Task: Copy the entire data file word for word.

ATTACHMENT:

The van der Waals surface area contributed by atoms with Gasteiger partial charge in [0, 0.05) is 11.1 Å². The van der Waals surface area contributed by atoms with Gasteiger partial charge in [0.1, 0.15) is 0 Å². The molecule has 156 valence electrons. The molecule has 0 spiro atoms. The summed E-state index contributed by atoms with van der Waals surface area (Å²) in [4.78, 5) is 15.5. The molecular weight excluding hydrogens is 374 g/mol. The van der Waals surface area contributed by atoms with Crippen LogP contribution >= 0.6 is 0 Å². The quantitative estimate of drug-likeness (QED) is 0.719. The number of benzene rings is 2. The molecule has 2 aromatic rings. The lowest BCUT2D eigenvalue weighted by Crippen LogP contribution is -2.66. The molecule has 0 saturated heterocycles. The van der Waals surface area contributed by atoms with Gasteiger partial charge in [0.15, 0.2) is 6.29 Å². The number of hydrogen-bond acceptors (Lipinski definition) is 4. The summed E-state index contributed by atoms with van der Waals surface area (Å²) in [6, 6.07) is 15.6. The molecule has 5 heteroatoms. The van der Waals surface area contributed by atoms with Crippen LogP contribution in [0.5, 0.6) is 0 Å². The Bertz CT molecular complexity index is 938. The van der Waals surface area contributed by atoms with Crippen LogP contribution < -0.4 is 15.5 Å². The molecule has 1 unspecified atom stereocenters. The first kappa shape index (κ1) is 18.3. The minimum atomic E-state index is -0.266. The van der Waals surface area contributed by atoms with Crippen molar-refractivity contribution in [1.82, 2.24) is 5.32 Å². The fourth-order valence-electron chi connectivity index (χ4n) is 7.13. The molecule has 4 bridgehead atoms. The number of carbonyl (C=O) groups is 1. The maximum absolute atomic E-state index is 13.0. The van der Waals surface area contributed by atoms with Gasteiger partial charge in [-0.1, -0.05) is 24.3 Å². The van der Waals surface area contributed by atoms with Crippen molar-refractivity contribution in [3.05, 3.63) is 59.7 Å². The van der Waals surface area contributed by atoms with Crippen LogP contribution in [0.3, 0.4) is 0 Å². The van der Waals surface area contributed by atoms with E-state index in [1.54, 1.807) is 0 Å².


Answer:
The van der Waals surface area contributed by atoms with Gasteiger partial charge in [0, 0.05) is 11.1 Å². The van der Waals surface area contributed by atoms with Gasteiger partial charge in [0.1, 0.15) is 0 Å². The molecule has 156 valence electrons. The molecule has 0 spiro atoms. The summed E-state index contributed by atoms with van der Waals surface area (Å²) in [4.78, 5) is 15.5. The molecular weight excluding hydrogens is 374 g/mol. The van der Waals surface area contributed by atoms with Crippen LogP contribution >= 0.6 is 0 Å². The quantitative estimate of drug-likeness (QED) is 0.719. The number of benzene rings is 2. The molecule has 2 aromatic rings. The lowest BCUT2D eigenvalue weighted by Crippen LogP contribution is -2.66. The molecule has 0 saturated heterocycles. The van der Waals surface area contributed by atoms with Gasteiger partial charge in [0.15, 0.2) is 6.29 Å². The number of hydrogen-bond acceptors (Lipinski definition) is 4. The summed E-state index contributed by atoms with van der Waals surface area (Å²) in [6, 6.07) is 15.6. The molecule has 5 heteroatoms. The van der Waals surface area contributed by atoms with Crippen LogP contribution in [0.5, 0.6) is 0 Å². The Bertz CT molecular complexity index is 938. The van der Waals surface area contributed by atoms with Crippen LogP contribution < -0.4 is 15.5 Å². The molecule has 1 unspecified atom stereocenters. The first kappa shape index (κ1) is 18.3. The minimum atomic E-state index is -0.266. The van der Waals surface area contributed by atoms with Crippen molar-refractivity contribution in [1.82, 2.24) is 5.32 Å². The fourth-order valence-electron chi connectivity index (χ4n) is 7.13. The molecule has 4 bridgehead atoms. The number of carbonyl (C=O) groups is 1. The maximum absolute atomic E-state index is 13.0. The van der Waals surface area contributed by atoms with Gasteiger partial charge in [-0.1, -0.05) is 24.3 Å². The van der Waals surface area contributed by atoms with Crippen molar-refractivity contribution in [3.05, 3.63) is 59.7 Å². The van der Waals surface area contributed by atoms with Crippen LogP contribution in [0.3, 0.4) is 0 Å². The van der Waals surface area contributed by atoms with E-state index in [1.54, 1.807) is 0 Å².